It is debatable whether Saturday’s 10-1 blowout loss by the Red Sox to the Rangers, one in which Boston committed five errors and had numerous additional misplays, represented the low point of the team’s season. But it’s clear that the loss represented a looking-glass moment, one that forced team-wide introspection in advance of Monday’s 8-4 walkoff victory.
Manager Alex Cora decried his team’s “embarrassing” effort on Saturday night, yet that message wasn’t only delivered in his postgame remarks to the media.
“I try to keep our business here, in house. But I won’t go to the media just to go to the media sending messages,” Cora said on Monday morning. “[The players] know how I felt after the game the other day — not through you guys.”
The message, evidently, sank in. According to reliever Garrett Whitlock, prior to Monday’s 1 p.m. start, veterans Xander Bogaerts and J.D. Martinez called a players-only meeting. Bogaerts, Martinez, and lefthander Chris Sale spoke to their teammates.
“It was just great to have those guys lead us and push us forward,” Whitlock said in a postgame interview on WEEI. “Those are the guys that we look up to, especially as a rookie.”
“This is our group. This is who we are,” Whitlock relayed. “We know we have got each other’s backs. We’re going to take it one day at a time and win each day.”
What does that mean in practical terms? During the Red Sox’ recent struggles, games rapidly mushroomed from bad to worse. The team often looked pulseless during a 7-15 stretch. Deficits made defeats feel preordained.
To outfielder Alex Verdugo, the meeting identified a necessary trait that had gone absent.
“Energy — that’s the biggest thing,” said Verdugo. “We had a little player meeting. We’re going to keep that in-house for the most part, but the biggest thing to come from it was just we want to play energized. That’s it. It doesn’t matter if something good is happening, bad is happening. It feels good to hear that. When you’re in the box and hear your guys cheering you on from the dugout, it makes a hitter lock in a little bit more.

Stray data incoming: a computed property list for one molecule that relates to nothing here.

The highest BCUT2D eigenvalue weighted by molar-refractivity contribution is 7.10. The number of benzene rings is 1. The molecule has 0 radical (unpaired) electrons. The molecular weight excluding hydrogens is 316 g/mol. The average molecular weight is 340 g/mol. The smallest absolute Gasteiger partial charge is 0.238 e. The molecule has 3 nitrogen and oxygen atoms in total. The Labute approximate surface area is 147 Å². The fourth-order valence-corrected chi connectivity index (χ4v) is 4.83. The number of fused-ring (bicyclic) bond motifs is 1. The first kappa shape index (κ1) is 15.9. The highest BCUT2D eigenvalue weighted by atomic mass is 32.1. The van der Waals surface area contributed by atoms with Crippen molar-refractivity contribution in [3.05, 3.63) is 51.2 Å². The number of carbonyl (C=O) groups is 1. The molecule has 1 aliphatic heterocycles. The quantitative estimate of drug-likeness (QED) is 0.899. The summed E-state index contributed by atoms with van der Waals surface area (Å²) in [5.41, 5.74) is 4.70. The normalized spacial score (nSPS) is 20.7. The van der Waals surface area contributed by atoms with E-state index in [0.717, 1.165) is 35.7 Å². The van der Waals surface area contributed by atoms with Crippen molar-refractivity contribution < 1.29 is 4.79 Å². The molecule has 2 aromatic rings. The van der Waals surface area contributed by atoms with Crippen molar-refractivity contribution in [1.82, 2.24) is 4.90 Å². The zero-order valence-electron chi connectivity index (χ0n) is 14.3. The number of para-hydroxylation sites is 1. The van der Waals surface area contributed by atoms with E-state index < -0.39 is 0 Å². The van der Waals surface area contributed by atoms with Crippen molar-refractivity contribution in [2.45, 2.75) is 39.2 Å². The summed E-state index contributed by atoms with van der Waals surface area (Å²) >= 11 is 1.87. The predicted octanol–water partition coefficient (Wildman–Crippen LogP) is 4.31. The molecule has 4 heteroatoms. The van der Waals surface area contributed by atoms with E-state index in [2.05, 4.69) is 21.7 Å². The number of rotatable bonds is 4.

“Some people think that’s what Little Leaguers do. Well, that’s what brings energy. That’s what gets you going. When I’m hitting and I hear guys cheering me on from my dugout, I take a foul ball and they’re like, ‘That a boy — you’re right on it!’ It fires you up. It definitely makes you want to get that next pitch that much more.”
That approach, Verdugo suggested, could be felt in a pivotal moment Monday. With the Red Sox trailing, 4-3, with two outs in the bottom of the 10th inning, Rafael Devers batted with Bogaerts on first. He fell behind by chasing a first-pitch slider out of the zone, then took a slider over the middle of the plate for a second strike.
Devers, dismayed about letting a crushable pitch go undisturbed, kicked at the dirt three times. Yet his teammates did not let him concede to his frustration.
“[Sox players were] just yelling from the dugout, yelling at him, ‘Win this pitch. Win this pitch. Whatever happened was in the past. Learn from it, flush it, go forward, and just win that next pitch,’ ” said Verdugo. “That’s exactly what he did.”
Devers drilled an 0-2 slider 414 feet into the triangle for a game-tying, run-scoring double. That blast extended the game into the 11th inning, long enough for the Red Sox to secure the win on a Travis Shaw grand slam.
It’s impossible to say whether the meeting influenced what took place on Monday, when the Red Sox shook off what could have been a potentially crushing loss. And if it did have an effect, no one with the Sox can say how long it will last.
But on Monday, Sox players seemed convinced that the conversation hit the right note for a team trying to move forward from a debacle.
“We’re out there playing, giving it our all, for 162 games a year,” said Verdugo. “We just felt like it was the right time [for a meeting]. It felt like it was what the boys needed. Obviously coming out today and having the big win is huge.”